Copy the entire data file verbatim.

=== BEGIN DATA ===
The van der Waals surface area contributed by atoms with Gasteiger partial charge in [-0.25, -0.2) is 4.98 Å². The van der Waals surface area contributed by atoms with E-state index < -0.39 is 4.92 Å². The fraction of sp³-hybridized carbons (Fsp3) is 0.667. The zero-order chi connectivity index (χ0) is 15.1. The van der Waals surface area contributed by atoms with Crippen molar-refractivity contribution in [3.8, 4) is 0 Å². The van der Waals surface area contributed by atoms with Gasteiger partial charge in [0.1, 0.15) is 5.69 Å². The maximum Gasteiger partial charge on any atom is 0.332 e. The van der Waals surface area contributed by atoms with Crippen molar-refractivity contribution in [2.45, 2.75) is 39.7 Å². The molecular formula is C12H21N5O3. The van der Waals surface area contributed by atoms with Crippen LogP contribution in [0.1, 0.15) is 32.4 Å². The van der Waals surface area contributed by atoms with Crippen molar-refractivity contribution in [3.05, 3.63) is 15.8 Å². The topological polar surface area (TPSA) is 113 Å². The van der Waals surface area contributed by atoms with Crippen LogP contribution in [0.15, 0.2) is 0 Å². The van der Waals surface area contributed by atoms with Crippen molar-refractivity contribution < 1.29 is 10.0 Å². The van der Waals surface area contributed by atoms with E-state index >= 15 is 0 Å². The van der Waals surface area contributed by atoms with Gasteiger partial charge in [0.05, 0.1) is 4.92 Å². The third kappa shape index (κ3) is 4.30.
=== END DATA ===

The van der Waals surface area contributed by atoms with Gasteiger partial charge in [-0.25, -0.2) is 4.98 Å². The van der Waals surface area contributed by atoms with E-state index < -0.39 is 4.92 Å². The fraction of sp³-hybridized carbons (Fsp3) is 0.667. The zero-order chi connectivity index (χ0) is 15.1. The van der Waals surface area contributed by atoms with Crippen molar-refractivity contribution in [3.8, 4) is 0 Å². The van der Waals surface area contributed by atoms with Gasteiger partial charge in [0.1, 0.15) is 5.69 Å². The maximum Gasteiger partial charge on any atom is 0.332 e. The van der Waals surface area contributed by atoms with Crippen molar-refractivity contribution in [2.45, 2.75) is 39.7 Å². The molecular formula is C12H21N5O3. The van der Waals surface area contributed by atoms with Crippen LogP contribution in [0.1, 0.15) is 32.4 Å². The van der Waals surface area contributed by atoms with Crippen molar-refractivity contribution in [3.05, 3.63) is 15.8 Å². The topological polar surface area (TPSA) is 113 Å². The van der Waals surface area contributed by atoms with Crippen LogP contribution in [0.15, 0.2) is 0 Å². The van der Waals surface area contributed by atoms with Crippen molar-refractivity contribution < 1.29 is 10.0 Å². The van der Waals surface area contributed by atoms with E-state index >= 15 is 0 Å². The van der Waals surface area contributed by atoms with Gasteiger partial charge in [0.05, 0.1) is 4.92 Å². The third kappa shape index (κ3) is 4.30.